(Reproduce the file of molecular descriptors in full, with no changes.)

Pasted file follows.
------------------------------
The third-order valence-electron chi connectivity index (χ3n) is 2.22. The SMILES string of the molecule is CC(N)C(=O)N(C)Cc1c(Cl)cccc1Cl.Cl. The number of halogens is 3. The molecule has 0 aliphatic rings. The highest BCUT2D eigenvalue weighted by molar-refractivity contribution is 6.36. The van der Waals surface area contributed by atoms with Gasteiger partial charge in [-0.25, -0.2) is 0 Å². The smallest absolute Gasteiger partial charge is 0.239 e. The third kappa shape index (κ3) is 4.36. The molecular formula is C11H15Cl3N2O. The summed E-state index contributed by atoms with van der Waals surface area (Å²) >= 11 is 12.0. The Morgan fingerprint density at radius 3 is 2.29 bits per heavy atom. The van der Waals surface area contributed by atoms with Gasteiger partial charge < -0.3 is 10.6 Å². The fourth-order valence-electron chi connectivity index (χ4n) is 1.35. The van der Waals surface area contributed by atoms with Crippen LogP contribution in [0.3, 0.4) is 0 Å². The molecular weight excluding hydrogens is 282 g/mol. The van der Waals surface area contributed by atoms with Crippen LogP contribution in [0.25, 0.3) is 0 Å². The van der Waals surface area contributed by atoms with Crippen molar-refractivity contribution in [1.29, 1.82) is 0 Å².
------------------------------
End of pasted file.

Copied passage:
The third-order valence-electron chi connectivity index (χ3n) is 2.22. The SMILES string of the molecule is CC(N)C(=O)N(C)Cc1c(Cl)cccc1Cl.Cl. The number of halogens is 3. The molecule has 0 aliphatic rings. The highest BCUT2D eigenvalue weighted by molar-refractivity contribution is 6.36. The van der Waals surface area contributed by atoms with Gasteiger partial charge in [-0.25, -0.2) is 0 Å². The smallest absolute Gasteiger partial charge is 0.239 e. The third kappa shape index (κ3) is 4.36. The molecular formula is C11H15Cl3N2O. The summed E-state index contributed by atoms with van der Waals surface area (Å²) >= 11 is 12.0. The Morgan fingerprint density at radius 3 is 2.29 bits per heavy atom. The van der Waals surface area contributed by atoms with Gasteiger partial charge < -0.3 is 10.6 Å². The fourth-order valence-electron chi connectivity index (χ4n) is 1.35. The van der Waals surface area contributed by atoms with Crippen LogP contribution in [0.3, 0.4) is 0 Å². The molecular weight excluding hydrogens is 282 g/mol. The van der Waals surface area contributed by atoms with Crippen LogP contribution in [0.25, 0.3) is 0 Å². The van der Waals surface area contributed by atoms with Crippen molar-refractivity contribution in [1.29, 1.82) is 0 Å².